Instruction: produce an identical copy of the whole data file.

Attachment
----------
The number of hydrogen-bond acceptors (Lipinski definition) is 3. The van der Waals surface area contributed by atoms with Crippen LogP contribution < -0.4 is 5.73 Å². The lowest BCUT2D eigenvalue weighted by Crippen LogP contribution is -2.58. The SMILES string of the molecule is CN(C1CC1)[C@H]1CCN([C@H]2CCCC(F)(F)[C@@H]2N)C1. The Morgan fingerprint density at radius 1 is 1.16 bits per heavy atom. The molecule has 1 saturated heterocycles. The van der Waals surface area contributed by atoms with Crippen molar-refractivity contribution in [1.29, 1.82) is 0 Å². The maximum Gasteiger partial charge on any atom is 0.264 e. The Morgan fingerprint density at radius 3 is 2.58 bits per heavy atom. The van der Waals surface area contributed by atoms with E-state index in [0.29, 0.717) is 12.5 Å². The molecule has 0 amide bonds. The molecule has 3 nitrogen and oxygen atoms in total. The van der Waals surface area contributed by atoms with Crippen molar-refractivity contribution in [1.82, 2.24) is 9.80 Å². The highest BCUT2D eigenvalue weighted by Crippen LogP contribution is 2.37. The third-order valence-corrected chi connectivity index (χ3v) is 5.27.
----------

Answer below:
The number of hydrogen-bond acceptors (Lipinski definition) is 3. The van der Waals surface area contributed by atoms with Crippen LogP contribution < -0.4 is 5.73 Å². The lowest BCUT2D eigenvalue weighted by Crippen LogP contribution is -2.58. The SMILES string of the molecule is CN(C1CC1)[C@H]1CCN([C@H]2CCCC(F)(F)[C@@H]2N)C1. The Morgan fingerprint density at radius 1 is 1.16 bits per heavy atom. The molecule has 1 saturated heterocycles. The van der Waals surface area contributed by atoms with Crippen molar-refractivity contribution in [1.29, 1.82) is 0 Å². The maximum Gasteiger partial charge on any atom is 0.264 e. The Morgan fingerprint density at radius 3 is 2.58 bits per heavy atom. The van der Waals surface area contributed by atoms with E-state index in [0.29, 0.717) is 12.5 Å². The molecule has 0 amide bonds. The molecule has 3 nitrogen and oxygen atoms in total. The van der Waals surface area contributed by atoms with Crippen molar-refractivity contribution in [1.82, 2.24) is 9.80 Å². The highest BCUT2D eigenvalue weighted by Crippen LogP contribution is 2.37. The third-order valence-corrected chi connectivity index (χ3v) is 5.27.